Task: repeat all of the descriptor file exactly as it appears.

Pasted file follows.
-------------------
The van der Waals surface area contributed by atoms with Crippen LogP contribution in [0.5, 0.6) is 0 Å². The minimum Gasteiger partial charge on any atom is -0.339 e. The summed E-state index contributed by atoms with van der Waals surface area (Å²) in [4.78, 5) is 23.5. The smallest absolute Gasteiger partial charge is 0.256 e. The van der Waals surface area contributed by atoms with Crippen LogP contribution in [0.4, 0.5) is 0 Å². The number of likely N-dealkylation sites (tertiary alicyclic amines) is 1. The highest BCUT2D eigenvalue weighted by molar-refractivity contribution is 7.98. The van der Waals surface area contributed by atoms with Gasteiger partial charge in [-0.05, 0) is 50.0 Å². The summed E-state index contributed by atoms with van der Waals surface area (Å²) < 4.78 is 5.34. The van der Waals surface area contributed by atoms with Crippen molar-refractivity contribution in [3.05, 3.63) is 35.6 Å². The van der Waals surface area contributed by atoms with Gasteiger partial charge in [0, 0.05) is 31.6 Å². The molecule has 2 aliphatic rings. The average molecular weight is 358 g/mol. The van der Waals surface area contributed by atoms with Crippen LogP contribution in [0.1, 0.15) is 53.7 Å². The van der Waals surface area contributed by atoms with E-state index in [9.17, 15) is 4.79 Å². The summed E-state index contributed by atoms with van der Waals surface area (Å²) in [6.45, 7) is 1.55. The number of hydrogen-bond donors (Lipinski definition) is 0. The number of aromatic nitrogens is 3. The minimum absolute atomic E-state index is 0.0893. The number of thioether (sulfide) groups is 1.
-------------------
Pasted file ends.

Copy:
The van der Waals surface area contributed by atoms with Crippen LogP contribution in [0.5, 0.6) is 0 Å². The minimum Gasteiger partial charge on any atom is -0.339 e. The summed E-state index contributed by atoms with van der Waals surface area (Å²) in [4.78, 5) is 23.5. The smallest absolute Gasteiger partial charge is 0.256 e. The van der Waals surface area contributed by atoms with Crippen LogP contribution in [0.4, 0.5) is 0 Å². The number of likely N-dealkylation sites (tertiary alicyclic amines) is 1. The highest BCUT2D eigenvalue weighted by molar-refractivity contribution is 7.98. The van der Waals surface area contributed by atoms with Gasteiger partial charge in [-0.05, 0) is 50.0 Å². The summed E-state index contributed by atoms with van der Waals surface area (Å²) < 4.78 is 5.34. The van der Waals surface area contributed by atoms with Crippen molar-refractivity contribution in [3.05, 3.63) is 35.6 Å². The van der Waals surface area contributed by atoms with Gasteiger partial charge in [0, 0.05) is 31.6 Å². The molecule has 2 aliphatic rings. The average molecular weight is 358 g/mol. The van der Waals surface area contributed by atoms with Crippen LogP contribution in [0.1, 0.15) is 53.7 Å². The van der Waals surface area contributed by atoms with E-state index in [9.17, 15) is 4.79 Å². The summed E-state index contributed by atoms with van der Waals surface area (Å²) in [6.45, 7) is 1.55. The number of hydrogen-bond donors (Lipinski definition) is 0. The number of aromatic nitrogens is 3. The minimum absolute atomic E-state index is 0.0893. The number of thioether (sulfide) groups is 1.